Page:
Lizard Head Meadows is considered the mixed meadow and forested region where the Lizard Head Trail junction is. About 1.7 miles east of the Lonesome Lake outlet (on a pretty flat trail) you’ll reach a junction where Lizard Head Trail heads north. This meadowy area around the trail junction and treeline marks the Lizard Head Meadows.
From here, you get a great vantage point of Pingora and the Cirque plus pretty meadows. You can do day trips back into Cirque (about 3 miles each way to Cirque Lake) or to the nearby Bear Lake which is a 2 2-mile roundtrip, but fairly steep.
From Lizard Head Meadow it’s a 9.5-mile return trip to the opening.
Fremont Loop to Texas Pass and Shadow Lake
Distance (roundtrip): 24 miles
Elevation gain: 3,900’
Average time/nights: 3-4 days, 2-3 nights
Stops along the way: Everything in the classic Cirque route PLUS Texas Pass, Shadow Lake, and Dad’s Lake
If you’re someone like me who hates hiking trails as an out-and-back, this is the route for you.
What’s great about this route is that it includes the standard Cirque of the Towers route, but instead of heading back the way you came, you get to also cross Texas Pass for a new stunning panoramic viewpoint, and pass by beautiful Shadow Lake which many have referred to as the most beautiful point on the whole Fremont Loop, and return on the less crowded Fremont Trail.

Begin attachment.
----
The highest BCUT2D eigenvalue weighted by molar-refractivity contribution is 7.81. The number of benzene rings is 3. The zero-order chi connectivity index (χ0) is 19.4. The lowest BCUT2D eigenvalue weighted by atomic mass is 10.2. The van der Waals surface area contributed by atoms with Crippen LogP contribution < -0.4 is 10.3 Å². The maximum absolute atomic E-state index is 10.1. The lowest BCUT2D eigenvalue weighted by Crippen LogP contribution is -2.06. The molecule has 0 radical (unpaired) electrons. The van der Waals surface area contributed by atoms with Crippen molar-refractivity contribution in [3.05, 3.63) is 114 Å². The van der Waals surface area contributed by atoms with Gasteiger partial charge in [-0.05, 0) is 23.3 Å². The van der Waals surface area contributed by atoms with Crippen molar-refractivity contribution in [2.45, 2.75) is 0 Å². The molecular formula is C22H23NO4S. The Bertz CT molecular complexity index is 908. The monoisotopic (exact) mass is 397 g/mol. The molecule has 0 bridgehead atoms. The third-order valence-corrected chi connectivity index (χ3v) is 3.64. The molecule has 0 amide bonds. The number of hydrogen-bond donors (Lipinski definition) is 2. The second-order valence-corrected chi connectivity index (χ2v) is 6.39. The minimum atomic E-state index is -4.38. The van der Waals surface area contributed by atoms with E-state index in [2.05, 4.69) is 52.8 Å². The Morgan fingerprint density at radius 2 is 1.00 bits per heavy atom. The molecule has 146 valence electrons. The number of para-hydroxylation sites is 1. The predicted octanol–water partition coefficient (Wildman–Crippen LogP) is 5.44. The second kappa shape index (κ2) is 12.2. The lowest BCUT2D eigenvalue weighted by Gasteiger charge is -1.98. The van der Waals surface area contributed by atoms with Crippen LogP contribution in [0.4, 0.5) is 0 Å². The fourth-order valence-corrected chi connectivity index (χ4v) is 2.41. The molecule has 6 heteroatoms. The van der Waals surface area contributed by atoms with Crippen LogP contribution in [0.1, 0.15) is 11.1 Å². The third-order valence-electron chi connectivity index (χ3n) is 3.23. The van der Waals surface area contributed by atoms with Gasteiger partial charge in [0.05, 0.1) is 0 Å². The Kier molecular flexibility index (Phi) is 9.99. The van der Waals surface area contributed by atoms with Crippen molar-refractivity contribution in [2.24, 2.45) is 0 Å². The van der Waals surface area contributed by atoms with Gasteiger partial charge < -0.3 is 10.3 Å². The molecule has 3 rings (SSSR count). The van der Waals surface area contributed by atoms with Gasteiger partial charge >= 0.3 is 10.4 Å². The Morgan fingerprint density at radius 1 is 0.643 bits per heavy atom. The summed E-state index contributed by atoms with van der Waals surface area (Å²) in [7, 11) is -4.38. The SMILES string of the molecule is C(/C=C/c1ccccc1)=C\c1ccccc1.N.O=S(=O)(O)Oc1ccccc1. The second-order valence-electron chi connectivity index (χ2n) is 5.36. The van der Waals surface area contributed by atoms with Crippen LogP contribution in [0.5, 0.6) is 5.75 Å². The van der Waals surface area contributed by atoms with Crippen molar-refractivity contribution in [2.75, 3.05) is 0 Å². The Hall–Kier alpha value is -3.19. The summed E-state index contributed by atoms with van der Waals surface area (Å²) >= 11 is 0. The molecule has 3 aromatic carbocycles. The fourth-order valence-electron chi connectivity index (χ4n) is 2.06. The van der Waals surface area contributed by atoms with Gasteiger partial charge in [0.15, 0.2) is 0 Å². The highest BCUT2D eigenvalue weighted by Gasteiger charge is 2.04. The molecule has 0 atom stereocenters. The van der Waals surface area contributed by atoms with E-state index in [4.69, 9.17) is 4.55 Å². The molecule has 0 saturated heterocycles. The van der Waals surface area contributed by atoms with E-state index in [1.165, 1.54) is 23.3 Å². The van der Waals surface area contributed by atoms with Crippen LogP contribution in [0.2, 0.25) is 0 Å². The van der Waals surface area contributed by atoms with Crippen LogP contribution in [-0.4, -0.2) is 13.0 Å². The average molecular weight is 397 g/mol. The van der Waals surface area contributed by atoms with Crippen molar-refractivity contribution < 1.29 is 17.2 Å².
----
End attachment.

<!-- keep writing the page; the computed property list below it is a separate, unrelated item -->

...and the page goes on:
Hiking the Fremont Loop adds about 7 miles to your roundtrip journey. This is a great option for those who are looking to see the Cirque and also get off the beaten path without spending a long time in the backcountry.
Do note that the hardest part of this route is ascending and descending the steep, unmarked trail over Texas Pass with a 40-60% grade at times. Take this trail only if you have experience with off-trail travel and you don’t mind some boulder hopping.
If you d this route, it’s recommended to hike clockwise, starting on Fremont Trail to Dad’s Lake (mile 4.9) then Shadow Lake (mile 10.2), then heading to Lonesome Lake and finishing on the Big Sandy Trail.
For more info on this route, see this AllTrails page.
Washakie Pass Loop to Cirque of the Towers
Distance (roundtrip): 34 miles (or 39-40 miles for Hailey Pass alternative)
Elevation gain: 6,500’ (or 5,000’ for Hailey Pass alternative)
Average time/nights: 5 days, 4 nights
Stops along the way: Everything in the classic Cirque route PLUS Lizard Head Meadows, Washakie Lake/Pass OR Grave Lake, Mount Hooker and Pilot Knob
If you continue out far beyond the well-worn trail to the Cirque, you can make this an epic multi-night backpacking hitting so many stunning spots in the Winds including the stunning Washakie Pass and Washakie Lake before continuing back to Lizard Head Meadows and the Cirque of the Towers.